Panah, who also is the director of Pitt-Bradford’s geology department and its environmental studies program, was elected president at the joint annual meeting of the NAAS, the American Association for the Advancement of Science (AAAS) and the American Junior Academy of Sciences.

NAAS fosters the goals held in common by the American Association for the Advancement of Sciences and its member academies.

Panah has been teaching at Pitt-Bradford since 1984 and was promoted to full professor in 1989.

Pitt’s Graduate School of Public Health (GSPH) will recognize AARP executive director and CEO William Novelli as the recipient of the 2003 Porter Prize, which recognizing outstanding performance in the field of health promotion.

At a public lecture at 2:30 p.m., April 7, Novelli will lecture on “2011: A New Vision for a Healthy America.” The lecture will be held in the GSPH auditorium.

As the head of AARP, the nation’s largest membership group devoted to people age 50 and over, Novelli is a leader in the international practice of social marketing, as well as in managed programs in cancer control, diet and nutrition, cardiovascular health, reproductive health, infant survival, pay increases for educators, charitable giving and other programs to promote health.

A Pittsburgh-area native, he joined AARP in January 2000 as associate executive director of public affairs and became the group’s executive director in 2001.

Previously he served as president of the Campaign for Tobacco-Free Kids, and as executive vice president of CARE, the world’s largest private relief and development organization.

Novelli also co-founded and was president of Porter Novelli, an international marketing communications corporation. He retired from the firm in 1990 to pursue a second career in public service.

He began his career at Unilever, moved to a major ad agency, and then served as director of advertising and creative services for the Peace Corps. He helped direct recruitment efforts for the Peace Corps, VISTA and social involvement programs for older Americans.

The Porter Prize was established in 1983 by the Health Education Center, Inc., to heighten awareness of health promotion and disease prevention. It is named in honor of Milton Porter (1910-1996), founding chairman of the Health Education Center, now an affiliate of Highmark Blue Cross Blue Shield. Porter also served as a director of the University of Pittsburgh Medical Center.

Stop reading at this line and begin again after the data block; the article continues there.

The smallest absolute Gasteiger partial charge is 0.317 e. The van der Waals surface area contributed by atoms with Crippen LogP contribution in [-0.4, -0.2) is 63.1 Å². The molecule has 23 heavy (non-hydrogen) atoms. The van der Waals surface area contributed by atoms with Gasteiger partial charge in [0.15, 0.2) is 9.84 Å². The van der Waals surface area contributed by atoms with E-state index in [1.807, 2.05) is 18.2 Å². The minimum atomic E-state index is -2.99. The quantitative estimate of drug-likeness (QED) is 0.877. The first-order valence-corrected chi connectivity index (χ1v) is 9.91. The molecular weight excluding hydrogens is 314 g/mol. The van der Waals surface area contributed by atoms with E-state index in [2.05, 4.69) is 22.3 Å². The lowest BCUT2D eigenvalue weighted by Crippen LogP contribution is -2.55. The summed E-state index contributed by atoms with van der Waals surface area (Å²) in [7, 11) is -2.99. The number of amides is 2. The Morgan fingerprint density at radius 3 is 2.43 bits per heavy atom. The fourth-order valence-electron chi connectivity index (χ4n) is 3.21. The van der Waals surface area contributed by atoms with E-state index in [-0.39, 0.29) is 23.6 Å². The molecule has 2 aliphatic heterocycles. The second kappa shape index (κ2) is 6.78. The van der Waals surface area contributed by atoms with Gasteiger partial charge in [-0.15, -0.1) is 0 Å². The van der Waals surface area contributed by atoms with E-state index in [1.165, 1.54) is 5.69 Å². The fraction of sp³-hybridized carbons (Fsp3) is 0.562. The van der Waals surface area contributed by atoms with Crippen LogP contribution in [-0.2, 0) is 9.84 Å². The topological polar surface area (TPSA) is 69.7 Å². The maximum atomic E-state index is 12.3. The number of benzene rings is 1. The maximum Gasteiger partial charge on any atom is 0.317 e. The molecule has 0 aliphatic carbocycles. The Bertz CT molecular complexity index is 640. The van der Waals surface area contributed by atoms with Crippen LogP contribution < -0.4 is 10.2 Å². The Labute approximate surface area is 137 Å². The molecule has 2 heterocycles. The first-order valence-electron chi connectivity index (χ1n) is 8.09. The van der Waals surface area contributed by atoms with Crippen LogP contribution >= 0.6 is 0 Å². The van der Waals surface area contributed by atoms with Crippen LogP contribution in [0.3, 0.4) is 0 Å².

The award is supported by The Adrienne & Milton Porter Charitable Foundation. The prize fosters the school’s mission to promote health and to prevent disease in individuals and their communities.

Faculty and staff from the Schools of the Health Sciences and the University of Pittsburgh Medical Center received three of the seven Health Care Hero Awards presented March 6 by the Pittsburgh Business Times. This marked the seventh year for the awards program.

Evelyn Talbott, professor of epidemiology and communications science at the Graduate School of Public Health, received the health care innovation and research award for her groundbreaking research into a little-understood disorder that affects up to 7 percent of women: polycystic ovary syndrome (PCOS).

Previously treated on a symptom-by-symptom basis by physicians unaware that a larger and more complicated disorder was present, PCOS is increasingly being recognized as a lifelong hereditary reproductive endocrine condition with physical and emotional consequences, including early development of cardiovascular disease.

Steven Kanter, vice dean of the School of Medicine, won in the health care educator category. In 1992, Kanter developed the medical school’s Office of Medical Education, which implemented a hybrid problem-based learning curriculum for medical students. He continues to oversee the ongoing development of the school’s curriculum.

Kanter’s work as an administrator and teacher has earned him recognition on the national and local levels from his peers and students.

The Artificial Heart Program team at the University of Pittsburgh Medical Center received the award in the medical professional/non-physician category. The team includes bioengineers Steve Winowich, the program’s clinical director; Rob Stone, Doug Lohman, Donald Severyn and Richard Schaub, and nurse coordinators Eileen Stanford and Lisa Carozza.

The group was recognized for its commitment to patients with end-stage heart failure whose only chance at life is through mechanical support.

John S. Lazo has been appointed the chair of the Extramural Grants Council for the American Cancer Society. His term runs from 2003 to 2005. Lazo has been chairman and professor of the medical school’s Department of Pharmacology since 1987.

Lazo’s research has focused on understanding the biochemical basis for anticancer drug actions and on identifying novel agents that affect aberrant cellular signaling. Most recently, Lazo has been investigating the biological functions of protein phosphatases, metallothionein and cysteine proteases in normal and malignant cells.

Leave a Reply